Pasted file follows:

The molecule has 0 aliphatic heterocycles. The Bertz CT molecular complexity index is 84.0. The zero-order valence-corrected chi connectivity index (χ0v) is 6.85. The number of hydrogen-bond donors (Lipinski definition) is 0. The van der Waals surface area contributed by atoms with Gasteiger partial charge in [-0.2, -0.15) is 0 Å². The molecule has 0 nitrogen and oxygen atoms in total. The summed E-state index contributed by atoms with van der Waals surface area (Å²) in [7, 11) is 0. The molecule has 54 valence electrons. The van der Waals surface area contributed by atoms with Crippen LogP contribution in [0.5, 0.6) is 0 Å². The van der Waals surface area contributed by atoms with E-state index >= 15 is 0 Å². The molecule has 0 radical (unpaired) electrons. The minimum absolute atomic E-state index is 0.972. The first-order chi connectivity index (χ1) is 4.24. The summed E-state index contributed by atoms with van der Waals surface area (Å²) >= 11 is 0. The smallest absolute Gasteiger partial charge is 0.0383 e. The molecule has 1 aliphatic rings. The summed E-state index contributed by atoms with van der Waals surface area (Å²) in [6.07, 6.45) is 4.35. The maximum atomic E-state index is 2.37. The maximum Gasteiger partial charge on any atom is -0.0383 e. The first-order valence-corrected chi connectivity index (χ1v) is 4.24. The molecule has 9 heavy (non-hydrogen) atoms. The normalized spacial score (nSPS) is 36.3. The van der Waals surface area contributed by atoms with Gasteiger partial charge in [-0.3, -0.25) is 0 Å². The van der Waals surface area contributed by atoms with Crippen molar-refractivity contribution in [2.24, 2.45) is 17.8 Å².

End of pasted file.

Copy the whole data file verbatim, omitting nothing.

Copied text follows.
The molecule has 0 aliphatic heterocycles. The Bertz CT molecular complexity index is 84.0. The zero-order valence-corrected chi connectivity index (χ0v) is 6.85. The number of hydrogen-bond donors (Lipinski definition) is 0. The van der Waals surface area contributed by atoms with Gasteiger partial charge in [-0.2, -0.15) is 0 Å². The molecule has 0 nitrogen and oxygen atoms in total. The summed E-state index contributed by atoms with van der Waals surface area (Å²) in [7, 11) is 0. The molecule has 54 valence electrons. The van der Waals surface area contributed by atoms with Crippen LogP contribution in [0.5, 0.6) is 0 Å². The van der Waals surface area contributed by atoms with E-state index >= 15 is 0 Å². The molecule has 0 radical (unpaired) electrons. The minimum absolute atomic E-state index is 0.972. The first-order chi connectivity index (χ1) is 4.24. The summed E-state index contributed by atoms with van der Waals surface area (Å²) >= 11 is 0. The smallest absolute Gasteiger partial charge is 0.0383 e. The molecule has 1 aliphatic rings. The summed E-state index contributed by atoms with van der Waals surface area (Å²) in [6.07, 6.45) is 4.35. The maximum atomic E-state index is 2.37. The maximum Gasteiger partial charge on any atom is -0.0383 e. The first-order valence-corrected chi connectivity index (χ1v) is 4.24. The molecule has 9 heavy (non-hydrogen) atoms. The normalized spacial score (nSPS) is 36.3. The van der Waals surface area contributed by atoms with Gasteiger partial charge in [-0.3, -0.25) is 0 Å². The van der Waals surface area contributed by atoms with Crippen molar-refractivity contribution in [2.24, 2.45) is 17.8 Å².